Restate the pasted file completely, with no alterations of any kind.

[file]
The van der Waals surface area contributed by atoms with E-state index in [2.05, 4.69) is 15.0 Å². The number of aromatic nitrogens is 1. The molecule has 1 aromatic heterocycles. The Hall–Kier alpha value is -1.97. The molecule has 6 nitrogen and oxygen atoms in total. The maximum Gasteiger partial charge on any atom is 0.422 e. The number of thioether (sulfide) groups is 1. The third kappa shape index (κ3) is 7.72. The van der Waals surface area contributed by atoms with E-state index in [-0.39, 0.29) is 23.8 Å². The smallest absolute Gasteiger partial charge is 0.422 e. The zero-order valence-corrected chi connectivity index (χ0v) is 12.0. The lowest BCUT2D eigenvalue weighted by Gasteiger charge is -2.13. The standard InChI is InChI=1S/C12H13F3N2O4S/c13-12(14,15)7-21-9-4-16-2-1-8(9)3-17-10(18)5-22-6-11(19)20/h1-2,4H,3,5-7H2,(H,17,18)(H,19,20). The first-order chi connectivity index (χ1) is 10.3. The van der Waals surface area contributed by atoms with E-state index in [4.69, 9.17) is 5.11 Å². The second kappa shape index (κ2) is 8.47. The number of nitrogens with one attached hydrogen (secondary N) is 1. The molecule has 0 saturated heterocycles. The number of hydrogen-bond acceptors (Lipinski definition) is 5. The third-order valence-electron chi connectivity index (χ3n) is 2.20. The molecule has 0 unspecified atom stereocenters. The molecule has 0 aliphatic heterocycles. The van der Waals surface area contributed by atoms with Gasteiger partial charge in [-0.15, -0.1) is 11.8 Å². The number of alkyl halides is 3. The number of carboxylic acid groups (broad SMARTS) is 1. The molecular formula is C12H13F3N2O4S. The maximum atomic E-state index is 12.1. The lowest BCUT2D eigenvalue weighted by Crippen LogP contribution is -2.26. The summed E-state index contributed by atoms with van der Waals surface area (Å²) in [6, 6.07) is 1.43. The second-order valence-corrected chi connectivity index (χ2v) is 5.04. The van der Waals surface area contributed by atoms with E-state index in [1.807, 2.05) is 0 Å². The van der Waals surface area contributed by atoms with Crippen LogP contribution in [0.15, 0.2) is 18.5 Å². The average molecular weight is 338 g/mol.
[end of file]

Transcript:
The van der Waals surface area contributed by atoms with E-state index in [2.05, 4.69) is 15.0 Å². The number of aromatic nitrogens is 1. The molecule has 1 aromatic heterocycles. The Hall–Kier alpha value is -1.97. The molecule has 6 nitrogen and oxygen atoms in total. The maximum Gasteiger partial charge on any atom is 0.422 e. The number of thioether (sulfide) groups is 1. The third kappa shape index (κ3) is 7.72. The van der Waals surface area contributed by atoms with E-state index in [-0.39, 0.29) is 23.8 Å². The smallest absolute Gasteiger partial charge is 0.422 e. The zero-order valence-corrected chi connectivity index (χ0v) is 12.0. The lowest BCUT2D eigenvalue weighted by Gasteiger charge is -2.13. The standard InChI is InChI=1S/C12H13F3N2O4S/c13-12(14,15)7-21-9-4-16-2-1-8(9)3-17-10(18)5-22-6-11(19)20/h1-2,4H,3,5-7H2,(H,17,18)(H,19,20). The first-order chi connectivity index (χ1) is 10.3. The van der Waals surface area contributed by atoms with E-state index in [4.69, 9.17) is 5.11 Å². The second kappa shape index (κ2) is 8.47. The number of nitrogens with one attached hydrogen (secondary N) is 1. The molecule has 0 saturated heterocycles. The number of hydrogen-bond acceptors (Lipinski definition) is 5. The third-order valence-electron chi connectivity index (χ3n) is 2.20. The molecule has 0 unspecified atom stereocenters. The molecule has 0 aliphatic heterocycles. The van der Waals surface area contributed by atoms with Gasteiger partial charge in [-0.15, -0.1) is 11.8 Å². The number of alkyl halides is 3. The number of carboxylic acid groups (broad SMARTS) is 1. The molecular formula is C12H13F3N2O4S. The maximum atomic E-state index is 12.1. The lowest BCUT2D eigenvalue weighted by Crippen LogP contribution is -2.26. The summed E-state index contributed by atoms with van der Waals surface area (Å²) in [6, 6.07) is 1.43. The second-order valence-corrected chi connectivity index (χ2v) is 5.04. The van der Waals surface area contributed by atoms with E-state index in [1.807, 2.05) is 0 Å². The van der Waals surface area contributed by atoms with Crippen LogP contribution in [0.15, 0.2) is 18.5 Å². The average molecular weight is 338 g/mol.